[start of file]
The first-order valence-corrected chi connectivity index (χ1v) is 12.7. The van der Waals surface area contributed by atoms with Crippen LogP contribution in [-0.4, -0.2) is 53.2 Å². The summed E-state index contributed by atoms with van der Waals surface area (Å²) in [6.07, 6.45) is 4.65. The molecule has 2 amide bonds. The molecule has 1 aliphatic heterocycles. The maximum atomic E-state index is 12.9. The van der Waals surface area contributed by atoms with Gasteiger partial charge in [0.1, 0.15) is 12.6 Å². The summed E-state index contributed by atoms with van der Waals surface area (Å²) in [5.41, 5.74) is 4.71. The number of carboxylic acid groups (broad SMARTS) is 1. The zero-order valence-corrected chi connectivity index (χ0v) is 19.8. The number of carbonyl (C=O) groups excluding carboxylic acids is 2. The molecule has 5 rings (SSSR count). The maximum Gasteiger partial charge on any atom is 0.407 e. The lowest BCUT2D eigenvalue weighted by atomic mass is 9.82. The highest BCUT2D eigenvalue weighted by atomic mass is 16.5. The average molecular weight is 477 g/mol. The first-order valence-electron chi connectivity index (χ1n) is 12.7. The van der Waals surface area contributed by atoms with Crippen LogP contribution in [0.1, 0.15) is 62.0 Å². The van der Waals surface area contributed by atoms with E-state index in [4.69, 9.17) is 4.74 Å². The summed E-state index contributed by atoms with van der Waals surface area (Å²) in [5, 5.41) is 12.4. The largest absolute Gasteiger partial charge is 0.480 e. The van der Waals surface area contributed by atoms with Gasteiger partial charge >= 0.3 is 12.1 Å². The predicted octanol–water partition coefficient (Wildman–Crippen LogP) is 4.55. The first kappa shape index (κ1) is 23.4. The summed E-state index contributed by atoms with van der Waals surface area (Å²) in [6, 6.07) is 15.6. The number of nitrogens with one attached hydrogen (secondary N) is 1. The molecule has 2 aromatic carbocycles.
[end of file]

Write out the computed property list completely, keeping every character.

The first-order valence-corrected chi connectivity index (χ1v) is 12.7. The van der Waals surface area contributed by atoms with Crippen LogP contribution in [-0.4, -0.2) is 53.2 Å². The summed E-state index contributed by atoms with van der Waals surface area (Å²) in [6.07, 6.45) is 4.65. The molecule has 2 amide bonds. The molecule has 1 aliphatic heterocycles. The maximum atomic E-state index is 12.9. The van der Waals surface area contributed by atoms with Gasteiger partial charge in [0.1, 0.15) is 12.6 Å². The summed E-state index contributed by atoms with van der Waals surface area (Å²) in [5.41, 5.74) is 4.71. The number of carboxylic acid groups (broad SMARTS) is 1. The zero-order valence-corrected chi connectivity index (χ0v) is 19.8. The number of carbonyl (C=O) groups excluding carboxylic acids is 2. The molecule has 5 rings (SSSR count). The maximum Gasteiger partial charge on any atom is 0.407 e. The lowest BCUT2D eigenvalue weighted by atomic mass is 9.82. The highest BCUT2D eigenvalue weighted by atomic mass is 16.5. The average molecular weight is 477 g/mol. The first-order valence-electron chi connectivity index (χ1n) is 12.7. The van der Waals surface area contributed by atoms with Crippen LogP contribution in [0.1, 0.15) is 62.0 Å². The van der Waals surface area contributed by atoms with E-state index in [4.69, 9.17) is 4.74 Å². The summed E-state index contributed by atoms with van der Waals surface area (Å²) in [5, 5.41) is 12.4. The largest absolute Gasteiger partial charge is 0.480 e. The van der Waals surface area contributed by atoms with Gasteiger partial charge >= 0.3 is 12.1 Å². The predicted octanol–water partition coefficient (Wildman–Crippen LogP) is 4.55. The first kappa shape index (κ1) is 23.4. The summed E-state index contributed by atoms with van der Waals surface area (Å²) in [6, 6.07) is 15.6. The number of nitrogens with one attached hydrogen (secondary N) is 1. The molecule has 2 aromatic carbocycles.